For example, Holly and I just spent 5 days in NYC as we were apart of Women in Fashion and Film Festival. We stayed with a wonderful content creator who we had met through Twitter and shot an interview with a production company we had also just been in contact through Twitter.
The ability to connect with artists from around the world has been exciting and also, I think, essential as you create pretty much on your own.
I’m fortunate enough to have a producing partner, but our water cooler moments happen via social media and that’s both inspiring and also integral to grow and see what else is out there.
My advice to anyone entering acting is to spend some time really asking themselves what they want to do.
At the Ecole Jacques Le Coq, they were big on driving home that you’re in charge of your own creative journey.
Create your own work.
Acting can be very disempowering as you wait to be allowed essentially to do your art. That can be difficult mentally to handle, so I would say be clear about what you want to do and make your own work.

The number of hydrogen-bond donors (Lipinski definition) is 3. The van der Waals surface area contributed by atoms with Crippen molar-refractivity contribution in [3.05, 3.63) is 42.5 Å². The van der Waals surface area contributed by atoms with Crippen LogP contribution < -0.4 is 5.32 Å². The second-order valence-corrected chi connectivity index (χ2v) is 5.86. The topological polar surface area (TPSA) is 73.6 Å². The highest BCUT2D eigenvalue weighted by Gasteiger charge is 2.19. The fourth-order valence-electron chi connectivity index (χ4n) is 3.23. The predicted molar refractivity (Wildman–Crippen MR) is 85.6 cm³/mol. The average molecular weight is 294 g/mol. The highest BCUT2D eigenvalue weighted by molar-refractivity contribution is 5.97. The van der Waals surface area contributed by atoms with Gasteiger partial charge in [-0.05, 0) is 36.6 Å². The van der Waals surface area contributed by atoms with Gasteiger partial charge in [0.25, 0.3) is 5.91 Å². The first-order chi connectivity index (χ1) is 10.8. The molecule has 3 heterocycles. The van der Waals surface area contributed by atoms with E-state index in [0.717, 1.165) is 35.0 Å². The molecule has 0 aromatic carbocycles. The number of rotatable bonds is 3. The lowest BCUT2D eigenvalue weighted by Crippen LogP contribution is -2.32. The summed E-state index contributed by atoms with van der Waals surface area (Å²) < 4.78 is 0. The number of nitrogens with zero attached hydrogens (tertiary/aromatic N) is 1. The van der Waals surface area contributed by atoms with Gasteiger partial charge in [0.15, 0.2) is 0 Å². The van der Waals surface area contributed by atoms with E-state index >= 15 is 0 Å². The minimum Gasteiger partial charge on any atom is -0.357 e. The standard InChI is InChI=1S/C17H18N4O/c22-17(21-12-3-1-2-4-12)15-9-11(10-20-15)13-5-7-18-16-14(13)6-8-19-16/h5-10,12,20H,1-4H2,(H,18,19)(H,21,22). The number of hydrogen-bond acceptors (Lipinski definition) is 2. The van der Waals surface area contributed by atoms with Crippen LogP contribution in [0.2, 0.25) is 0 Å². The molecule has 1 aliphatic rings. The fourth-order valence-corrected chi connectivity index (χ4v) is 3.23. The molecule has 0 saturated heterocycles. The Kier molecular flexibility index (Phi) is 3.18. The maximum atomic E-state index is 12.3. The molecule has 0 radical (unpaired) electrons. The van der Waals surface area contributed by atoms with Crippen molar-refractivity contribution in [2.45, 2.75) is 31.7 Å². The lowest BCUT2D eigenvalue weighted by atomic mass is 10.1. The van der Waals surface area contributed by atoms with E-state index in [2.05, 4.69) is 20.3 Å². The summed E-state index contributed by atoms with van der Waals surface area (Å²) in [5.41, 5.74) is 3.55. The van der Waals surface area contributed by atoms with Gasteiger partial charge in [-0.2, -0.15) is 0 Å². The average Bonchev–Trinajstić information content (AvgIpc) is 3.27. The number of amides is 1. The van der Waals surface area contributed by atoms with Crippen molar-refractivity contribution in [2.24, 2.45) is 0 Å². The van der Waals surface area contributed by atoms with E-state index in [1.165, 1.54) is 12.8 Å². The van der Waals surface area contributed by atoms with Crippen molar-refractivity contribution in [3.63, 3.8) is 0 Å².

It’s empowering, it will open doors and you regain control of your career and essentially of your life.
I would say day-to-day career building is working on relationships. Building and maintaining them.
Everything that has happened in LA is thanks to relationships.
My producing partner Holly and I met through Women in Film and first set up a weekly goal group together which developed into a working relationship.
My lawyer in LA is also a friend from Women in Film, who has come out to see my stand up and supported my work for years and now represents me.
In a profession that can be notoriously fickle and self-serving, it has been integral to build up true relationships built on trust, which makes for a more stable working relationship, in my opinion.